Pregnant woman forced to resign paid $2,000 compensation in an anti-discrimination case

A Melbourne retailer has apologised for breaching anti-discrimination laws, after it requested a female employee significantly reduce her hours or resign after falling pregnant.

Homewares retailer Good Housekeeping Australia is paying the woman $2,000 compensation, formally apologising and revamping its workplace policies.

In 2011 the employee told the owner and operator of the Cranbourne store, Hui Zhou, she was pregnant. Zhou then sent her a text message stating: “You have a baby now, and I can’t let you too tires (sic)”.

The employee, who was in her 20s, was later told her hours would be cut to seven per week from between 23-27 and if this wasn’t suitable she would have to resign.

The employee consequently resigned in what Fair Work calls a “constructive dismissal”.

Zhou has entered into an Enforceable Undertaking with the Fair Work Ombudsman, which removes the need for litigation.

Workplace lawyer with M + K Lawyers, Andrew Douglas, told SmartCompany these cases appear on a “fairly frequent” basis.

“It’s often because employers are fairly paternalistic and fearful when women fall pregnant,” he says.

“But there is overwhelming evidence that in most businesses, particularly big businesses, it is not difficult to comply with anti-discrimination laws.”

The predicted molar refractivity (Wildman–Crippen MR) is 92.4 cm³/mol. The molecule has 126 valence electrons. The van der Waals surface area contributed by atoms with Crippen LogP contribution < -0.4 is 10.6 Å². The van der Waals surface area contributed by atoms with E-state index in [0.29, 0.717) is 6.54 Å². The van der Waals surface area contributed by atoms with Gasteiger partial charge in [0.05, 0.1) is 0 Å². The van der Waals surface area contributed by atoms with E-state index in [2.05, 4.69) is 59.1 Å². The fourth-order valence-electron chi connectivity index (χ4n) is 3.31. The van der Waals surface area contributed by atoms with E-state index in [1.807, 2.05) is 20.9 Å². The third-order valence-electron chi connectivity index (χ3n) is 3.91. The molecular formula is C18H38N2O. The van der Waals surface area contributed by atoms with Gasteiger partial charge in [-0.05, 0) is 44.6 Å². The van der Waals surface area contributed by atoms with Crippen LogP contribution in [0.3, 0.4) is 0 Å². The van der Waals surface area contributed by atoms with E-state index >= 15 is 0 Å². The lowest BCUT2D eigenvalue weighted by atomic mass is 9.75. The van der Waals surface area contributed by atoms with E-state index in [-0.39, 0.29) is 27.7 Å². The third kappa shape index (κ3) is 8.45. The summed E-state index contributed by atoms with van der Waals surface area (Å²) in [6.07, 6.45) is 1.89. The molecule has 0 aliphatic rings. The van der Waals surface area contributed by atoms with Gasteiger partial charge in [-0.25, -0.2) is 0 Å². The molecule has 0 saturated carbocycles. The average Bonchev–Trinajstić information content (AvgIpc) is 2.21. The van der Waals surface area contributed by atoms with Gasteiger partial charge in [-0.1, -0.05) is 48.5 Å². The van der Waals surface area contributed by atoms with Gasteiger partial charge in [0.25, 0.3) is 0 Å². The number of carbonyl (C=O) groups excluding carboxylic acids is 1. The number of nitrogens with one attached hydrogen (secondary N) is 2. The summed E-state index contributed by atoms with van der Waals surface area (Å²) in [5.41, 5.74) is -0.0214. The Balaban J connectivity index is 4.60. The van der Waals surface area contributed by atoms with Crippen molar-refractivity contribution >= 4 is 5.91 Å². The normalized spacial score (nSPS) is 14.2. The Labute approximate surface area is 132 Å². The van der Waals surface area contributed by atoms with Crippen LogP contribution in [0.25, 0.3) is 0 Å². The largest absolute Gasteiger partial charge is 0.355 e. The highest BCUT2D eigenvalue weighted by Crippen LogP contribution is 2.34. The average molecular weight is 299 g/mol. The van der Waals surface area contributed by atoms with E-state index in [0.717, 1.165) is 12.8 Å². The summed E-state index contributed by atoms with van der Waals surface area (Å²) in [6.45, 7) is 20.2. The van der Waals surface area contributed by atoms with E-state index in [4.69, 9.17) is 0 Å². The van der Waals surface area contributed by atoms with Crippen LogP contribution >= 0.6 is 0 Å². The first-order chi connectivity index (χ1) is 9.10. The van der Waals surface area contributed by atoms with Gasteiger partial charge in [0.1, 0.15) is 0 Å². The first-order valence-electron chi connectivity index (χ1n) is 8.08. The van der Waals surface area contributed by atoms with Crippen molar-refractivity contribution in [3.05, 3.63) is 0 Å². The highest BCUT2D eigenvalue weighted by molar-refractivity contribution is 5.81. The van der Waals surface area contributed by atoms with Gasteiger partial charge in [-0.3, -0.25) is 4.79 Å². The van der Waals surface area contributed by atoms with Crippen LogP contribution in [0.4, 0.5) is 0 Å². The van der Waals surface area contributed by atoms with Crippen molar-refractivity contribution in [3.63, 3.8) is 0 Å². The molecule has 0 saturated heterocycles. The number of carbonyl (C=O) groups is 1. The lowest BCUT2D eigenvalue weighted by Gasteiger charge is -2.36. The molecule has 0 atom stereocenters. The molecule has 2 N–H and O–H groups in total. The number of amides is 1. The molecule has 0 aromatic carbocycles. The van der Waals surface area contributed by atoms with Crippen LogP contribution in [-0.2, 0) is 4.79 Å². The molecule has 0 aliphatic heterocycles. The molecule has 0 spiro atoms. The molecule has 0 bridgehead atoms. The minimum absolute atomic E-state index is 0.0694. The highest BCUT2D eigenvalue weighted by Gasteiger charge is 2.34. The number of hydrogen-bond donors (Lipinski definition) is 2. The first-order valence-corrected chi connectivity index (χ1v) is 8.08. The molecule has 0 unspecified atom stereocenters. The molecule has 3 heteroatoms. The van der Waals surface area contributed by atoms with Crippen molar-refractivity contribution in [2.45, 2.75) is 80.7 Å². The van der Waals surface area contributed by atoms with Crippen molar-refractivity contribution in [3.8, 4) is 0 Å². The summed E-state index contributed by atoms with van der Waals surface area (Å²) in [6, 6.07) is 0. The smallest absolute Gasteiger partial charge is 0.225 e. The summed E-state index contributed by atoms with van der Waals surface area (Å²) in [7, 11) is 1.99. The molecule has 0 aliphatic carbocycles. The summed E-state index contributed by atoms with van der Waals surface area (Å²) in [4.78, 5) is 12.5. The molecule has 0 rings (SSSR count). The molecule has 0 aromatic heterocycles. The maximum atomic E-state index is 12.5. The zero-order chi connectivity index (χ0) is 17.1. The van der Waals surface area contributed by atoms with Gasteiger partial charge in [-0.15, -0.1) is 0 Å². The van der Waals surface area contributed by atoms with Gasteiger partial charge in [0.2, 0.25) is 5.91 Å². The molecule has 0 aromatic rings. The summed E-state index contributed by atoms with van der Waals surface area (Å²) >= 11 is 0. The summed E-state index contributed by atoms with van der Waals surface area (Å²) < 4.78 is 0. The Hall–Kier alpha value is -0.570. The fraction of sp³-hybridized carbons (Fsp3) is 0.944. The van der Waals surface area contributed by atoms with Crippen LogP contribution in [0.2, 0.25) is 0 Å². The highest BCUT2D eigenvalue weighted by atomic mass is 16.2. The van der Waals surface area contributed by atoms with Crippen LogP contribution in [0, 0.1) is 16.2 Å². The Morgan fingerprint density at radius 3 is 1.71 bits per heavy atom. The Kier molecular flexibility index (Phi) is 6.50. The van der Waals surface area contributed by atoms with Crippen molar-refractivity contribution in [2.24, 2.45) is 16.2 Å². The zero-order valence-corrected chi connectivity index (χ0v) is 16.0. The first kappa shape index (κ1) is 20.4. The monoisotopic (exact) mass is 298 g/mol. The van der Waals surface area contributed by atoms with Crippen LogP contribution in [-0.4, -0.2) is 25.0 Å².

However, Douglas says small businesses can find complying with workplace laws harder than larger companies.

“In small businesses when people become pregnant there is often a limitation on what workers can do. Sometimes it becomes difficult to balance compliance with anti-discrimination laws with operational health and safety standards,” Douglas says.

The compensation payment of $2,000, Douglas says, is low compared to what the company could have had to pay if the case went to court as a general protection claim.

General protection claims can be hundreds of thousands of dollars for anti-discrimination cases.

“How much depends on what people earn, if you terminate someone when they’re four months pregnant and they have another three months where they could have worked, the loss can be quite significant,” Douglas says.

He says there are three key messages for small businesses from this case, including being aware the Fair Work Ombudsman is more active, knowing the damage such a finding can bring, and thinking through actions before acting due to an employee’s health.

Discriminatory behaviour can include dismissing or threatening to dismiss an employee, reducing an employee’s hours, denying training and promotion opportunities or refusing to employ, promote or train an employee.

Zhou, a Chinese immigrant, has agreed to place an advertisement detailing the breaches in The Daily Chinese Herald newspaper to raise awareness of pregnancy discrimination laws among the Chinese community in Australia.

The company will also develop processes for ensuring future compliance with workplace laws, commission annual professional workplace relations training for all directors for the next three years and prominently display a public notice detailing its breaches of workplace laws at its premises.

SmartCompany contacted Good Housekeeping Australia for comment but the business was not available prior to publication.

Since July 2009, there have been 30 FWO Enforceable Undertakings, recovering $5.4 million for more than 6,900 employees.


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